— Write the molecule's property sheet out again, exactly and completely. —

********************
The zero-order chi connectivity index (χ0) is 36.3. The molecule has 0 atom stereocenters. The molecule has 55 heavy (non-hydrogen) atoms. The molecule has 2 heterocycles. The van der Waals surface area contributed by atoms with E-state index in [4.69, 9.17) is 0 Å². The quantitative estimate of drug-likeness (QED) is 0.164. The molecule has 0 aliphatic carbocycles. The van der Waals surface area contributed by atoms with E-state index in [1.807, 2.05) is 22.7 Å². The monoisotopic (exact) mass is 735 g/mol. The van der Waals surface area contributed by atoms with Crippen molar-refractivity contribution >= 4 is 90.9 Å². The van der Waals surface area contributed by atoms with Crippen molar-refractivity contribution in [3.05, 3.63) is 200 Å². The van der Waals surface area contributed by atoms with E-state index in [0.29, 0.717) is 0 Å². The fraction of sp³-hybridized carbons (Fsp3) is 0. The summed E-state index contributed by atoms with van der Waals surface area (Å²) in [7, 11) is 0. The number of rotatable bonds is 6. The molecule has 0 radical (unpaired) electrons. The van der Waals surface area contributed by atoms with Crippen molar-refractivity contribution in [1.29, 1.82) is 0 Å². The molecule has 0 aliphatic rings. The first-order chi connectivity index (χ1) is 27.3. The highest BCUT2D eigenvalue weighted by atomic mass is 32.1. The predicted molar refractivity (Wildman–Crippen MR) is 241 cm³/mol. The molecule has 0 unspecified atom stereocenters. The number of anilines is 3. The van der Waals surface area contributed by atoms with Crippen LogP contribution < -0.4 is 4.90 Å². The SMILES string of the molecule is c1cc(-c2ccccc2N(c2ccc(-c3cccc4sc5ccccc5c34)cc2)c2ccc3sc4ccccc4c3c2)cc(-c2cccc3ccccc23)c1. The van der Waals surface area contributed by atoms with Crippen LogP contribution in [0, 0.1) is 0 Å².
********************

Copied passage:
The zero-order chi connectivity index (χ0) is 36.3. The molecule has 0 atom stereocenters. The molecule has 55 heavy (non-hydrogen) atoms. The molecule has 2 heterocycles. The van der Waals surface area contributed by atoms with E-state index in [4.69, 9.17) is 0 Å². The quantitative estimate of drug-likeness (QED) is 0.164. The molecule has 0 aliphatic carbocycles. The van der Waals surface area contributed by atoms with E-state index in [1.807, 2.05) is 22.7 Å². The monoisotopic (exact) mass is 735 g/mol. The van der Waals surface area contributed by atoms with Crippen molar-refractivity contribution >= 4 is 90.9 Å². The van der Waals surface area contributed by atoms with Crippen molar-refractivity contribution in [3.05, 3.63) is 200 Å². The van der Waals surface area contributed by atoms with E-state index in [0.29, 0.717) is 0 Å². The fraction of sp³-hybridized carbons (Fsp3) is 0. The summed E-state index contributed by atoms with van der Waals surface area (Å²) in [7, 11) is 0. The number of rotatable bonds is 6. The molecule has 0 radical (unpaired) electrons. The van der Waals surface area contributed by atoms with Crippen molar-refractivity contribution in [1.29, 1.82) is 0 Å². The molecule has 0 aliphatic rings. The first-order chi connectivity index (χ1) is 27.3. The highest BCUT2D eigenvalue weighted by atomic mass is 32.1. The predicted molar refractivity (Wildman–Crippen MR) is 241 cm³/mol. The molecule has 0 unspecified atom stereocenters. The number of anilines is 3. The van der Waals surface area contributed by atoms with Crippen LogP contribution < -0.4 is 4.90 Å². The SMILES string of the molecule is c1cc(-c2ccccc2N(c2ccc(-c3cccc4sc5ccccc5c34)cc2)c2ccc3sc4ccccc4c3c2)cc(-c2cccc3ccccc23)c1. The van der Waals surface area contributed by atoms with Crippen LogP contribution in [0, 0.1) is 0 Å².